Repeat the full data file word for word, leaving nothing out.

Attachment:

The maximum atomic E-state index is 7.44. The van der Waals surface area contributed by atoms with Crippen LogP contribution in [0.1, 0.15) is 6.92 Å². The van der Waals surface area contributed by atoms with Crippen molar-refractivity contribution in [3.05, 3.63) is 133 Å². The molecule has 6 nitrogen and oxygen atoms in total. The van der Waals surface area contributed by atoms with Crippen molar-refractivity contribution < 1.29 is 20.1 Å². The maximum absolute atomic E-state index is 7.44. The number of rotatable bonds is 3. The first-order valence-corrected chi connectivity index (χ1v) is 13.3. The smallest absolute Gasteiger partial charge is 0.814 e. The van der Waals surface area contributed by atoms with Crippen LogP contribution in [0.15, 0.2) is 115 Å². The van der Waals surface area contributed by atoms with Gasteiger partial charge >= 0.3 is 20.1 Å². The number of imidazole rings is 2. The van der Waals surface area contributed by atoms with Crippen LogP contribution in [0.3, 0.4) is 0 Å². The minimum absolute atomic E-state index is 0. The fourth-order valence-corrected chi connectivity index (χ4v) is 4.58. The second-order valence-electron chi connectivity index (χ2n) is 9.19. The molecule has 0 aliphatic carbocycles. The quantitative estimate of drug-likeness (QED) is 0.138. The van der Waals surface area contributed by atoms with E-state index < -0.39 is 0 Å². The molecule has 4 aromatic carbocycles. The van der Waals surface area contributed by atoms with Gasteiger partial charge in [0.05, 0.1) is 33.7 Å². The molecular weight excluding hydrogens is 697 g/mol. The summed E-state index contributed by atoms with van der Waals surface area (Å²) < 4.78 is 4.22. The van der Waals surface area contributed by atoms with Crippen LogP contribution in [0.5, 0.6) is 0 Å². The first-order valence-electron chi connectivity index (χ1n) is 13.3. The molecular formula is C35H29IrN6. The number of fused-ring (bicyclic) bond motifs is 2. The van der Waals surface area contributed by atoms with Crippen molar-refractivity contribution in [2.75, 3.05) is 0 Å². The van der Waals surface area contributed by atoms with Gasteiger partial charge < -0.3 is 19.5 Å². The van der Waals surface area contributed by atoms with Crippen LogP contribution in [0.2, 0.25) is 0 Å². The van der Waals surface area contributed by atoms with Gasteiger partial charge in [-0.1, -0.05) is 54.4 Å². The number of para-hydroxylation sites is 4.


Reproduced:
The maximum atomic E-state index is 7.44. The van der Waals surface area contributed by atoms with Crippen LogP contribution in [0.1, 0.15) is 6.92 Å². The van der Waals surface area contributed by atoms with Crippen molar-refractivity contribution in [3.05, 3.63) is 133 Å². The molecule has 6 nitrogen and oxygen atoms in total. The van der Waals surface area contributed by atoms with Crippen molar-refractivity contribution < 1.29 is 20.1 Å². The maximum absolute atomic E-state index is 7.44. The number of rotatable bonds is 3. The first-order valence-corrected chi connectivity index (χ1v) is 13.3. The smallest absolute Gasteiger partial charge is 0.814 e. The van der Waals surface area contributed by atoms with Crippen LogP contribution in [0.15, 0.2) is 115 Å². The van der Waals surface area contributed by atoms with Gasteiger partial charge >= 0.3 is 20.1 Å². The number of imidazole rings is 2. The van der Waals surface area contributed by atoms with Crippen LogP contribution in [0.3, 0.4) is 0 Å². The minimum absolute atomic E-state index is 0. The fourth-order valence-corrected chi connectivity index (χ4v) is 4.58. The second-order valence-electron chi connectivity index (χ2n) is 9.19. The molecule has 0 aliphatic carbocycles. The quantitative estimate of drug-likeness (QED) is 0.138. The van der Waals surface area contributed by atoms with E-state index < -0.39 is 0 Å². The molecule has 4 aromatic carbocycles. The van der Waals surface area contributed by atoms with Gasteiger partial charge in [0.05, 0.1) is 33.7 Å². The molecular weight excluding hydrogens is 697 g/mol. The summed E-state index contributed by atoms with van der Waals surface area (Å²) < 4.78 is 4.22. The van der Waals surface area contributed by atoms with Crippen LogP contribution in [0.5, 0.6) is 0 Å². The first-order valence-electron chi connectivity index (χ1n) is 13.3. The molecular formula is C35H29IrN6. The number of fused-ring (bicyclic) bond motifs is 2. The van der Waals surface area contributed by atoms with Crippen molar-refractivity contribution in [2.75, 3.05) is 0 Å². The van der Waals surface area contributed by atoms with Gasteiger partial charge < -0.3 is 19.5 Å². The van der Waals surface area contributed by atoms with Crippen LogP contribution in [0.2, 0.25) is 0 Å². The van der Waals surface area contributed by atoms with Gasteiger partial charge in [-0.1, -0.05) is 54.4 Å². The number of para-hydroxylation sites is 4.